Federal appeals court blocks (parts of) Alabama immigration law

The US Court of Appeals for the Eleventh Circuit on Oct. 14 temporarily blocked portions of a controversial Alabama immigration law. The ruling came in response to a motion filed last week by the US Department of Justice (DoJ) and a coalition of immigrants rights groups after a judge for the US District Court for the Northern District of Alabama twice refused to block the law from taking effect. The appeals court granted the DoJ’s motion to block Section 28, which requires immigration status checks of public school students, and Section 10, which makes it a misdemeanor for an undocumented resident not to have immigration papers. The appeals court refused to block provisions that require police to check the immigration status of suspected undocumented aliens, bar state courts from enforcing contracts involving undocumented immigrants and make it a felony for undocumented immigrants to enter into a “business transaction” or apply for a driver’s license. The injunction will remain in effect until the Eleventh Circuit hears oral arguments and issues a ruling on the constitutional questions presented by the case.

The state of Alabama responded to the DoJ’s motion earlier this week, arguing that the law is not preempted by federal law and that it is necessary to address the problem of illegal immigrants “taking jobs away from United States citizens and authorized aliens who desperately want to work in these hard economic times.”

From Jurist, Oct. 14. Used with permission.

See our last post on the struggle in Alabama.

  1. Latin countries challenge South Carolina immigration law
    Sixteen Latin American, Caribbean and South American governments have filed supporting briefs in a lawsuit by the US Department of Justice challenging South Carolina’s newly adopted immigration law. The briefs contend that the new law will “impede effective and consistent diplomatic relations,” and encourage “an imminent threat of state-sanctioned bias or discrimination” of their citizens. The briefs request that the court “preliminarily enjoin SB 20, and declare it unconstitutional in its entirety.” The DoJ complaint claims that the new legislation—which allows police officers to check a suspect’s immigration status during a lawful stop, seizure, detention or arrest, and requires businesses to participate in the E-Verify system—creates a patchwork of state and local immigration policies that conflict with the policies and principles of the federal government. The department is requesting an injunction barring certain portions of the state law that would take effect on Jan. 1.The governments that filed briefs are: Mexico, Argentina, Bolivia, Brazil, Chile, Costa Rica, Dominican Republic, Ecuador, El Salvador, Guatemala, Honduras, Nicaragua, Paraguay, Peru, and Uruguay. (Jurist Nov. 9)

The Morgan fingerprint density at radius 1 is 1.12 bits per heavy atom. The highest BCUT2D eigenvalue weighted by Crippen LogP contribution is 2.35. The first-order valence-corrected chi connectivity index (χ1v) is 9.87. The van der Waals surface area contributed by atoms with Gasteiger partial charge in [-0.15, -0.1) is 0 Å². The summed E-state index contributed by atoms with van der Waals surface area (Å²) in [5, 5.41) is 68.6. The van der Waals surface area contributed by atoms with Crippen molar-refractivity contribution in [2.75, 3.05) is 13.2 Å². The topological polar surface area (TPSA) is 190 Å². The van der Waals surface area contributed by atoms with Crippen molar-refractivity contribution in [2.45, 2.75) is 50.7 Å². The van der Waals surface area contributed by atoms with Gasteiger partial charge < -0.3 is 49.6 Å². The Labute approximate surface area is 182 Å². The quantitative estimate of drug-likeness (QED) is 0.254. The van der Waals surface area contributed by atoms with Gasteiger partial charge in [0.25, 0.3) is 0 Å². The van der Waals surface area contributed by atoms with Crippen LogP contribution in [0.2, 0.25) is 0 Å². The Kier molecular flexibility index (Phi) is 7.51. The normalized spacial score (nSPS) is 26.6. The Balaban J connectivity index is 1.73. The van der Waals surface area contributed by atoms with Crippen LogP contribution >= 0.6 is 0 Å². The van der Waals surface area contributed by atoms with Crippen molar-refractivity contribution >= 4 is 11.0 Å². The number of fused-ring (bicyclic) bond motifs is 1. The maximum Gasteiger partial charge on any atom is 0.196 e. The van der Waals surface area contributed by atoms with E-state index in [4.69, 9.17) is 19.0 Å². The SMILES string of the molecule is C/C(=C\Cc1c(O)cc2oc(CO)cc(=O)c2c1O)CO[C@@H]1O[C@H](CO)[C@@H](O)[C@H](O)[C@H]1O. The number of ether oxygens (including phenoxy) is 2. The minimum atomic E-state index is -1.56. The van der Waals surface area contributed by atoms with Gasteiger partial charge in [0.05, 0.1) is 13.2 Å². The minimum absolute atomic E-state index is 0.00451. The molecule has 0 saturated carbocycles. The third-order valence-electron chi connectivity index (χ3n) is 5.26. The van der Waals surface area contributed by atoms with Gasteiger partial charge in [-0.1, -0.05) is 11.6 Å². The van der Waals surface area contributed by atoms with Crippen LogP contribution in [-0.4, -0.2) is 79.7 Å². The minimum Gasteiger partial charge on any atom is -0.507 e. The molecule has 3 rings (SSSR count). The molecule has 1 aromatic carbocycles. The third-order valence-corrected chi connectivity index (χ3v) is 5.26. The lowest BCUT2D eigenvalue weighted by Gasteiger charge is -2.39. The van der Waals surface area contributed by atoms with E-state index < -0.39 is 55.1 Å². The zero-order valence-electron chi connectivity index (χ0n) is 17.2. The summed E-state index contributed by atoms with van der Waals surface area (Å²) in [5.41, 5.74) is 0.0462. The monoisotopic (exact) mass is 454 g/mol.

Similar legal struggles are now underway in Alabama, Georgia and several other states.

  2. DOJ to establish civil rights unit in Alabama
    The US Department of Justice announced on Aug. 21 that it will establish a civil rights unit in Alabama  in the wake of the state’s contentious immigration law, HB 56, raising concerns about compliance with federal law. In the speech, Assistant US Attorney General Thomas Perez  argued that Alabama’s immigration law threatened the rights of undocumented immigrants as well as the children of these immigrants. In addition to immigration matters, Perez stated  that the civil rights unit would deal with issues such as fair housing, police brutality and compliance with federal laws concerning protection of minorities. In the speech, Perez announced that the civil rights unit would advance the principles of equal opportunity, basic rights and protection of society’s most vulnerable members.

    From Jurist, Aug. 22. Used with permission.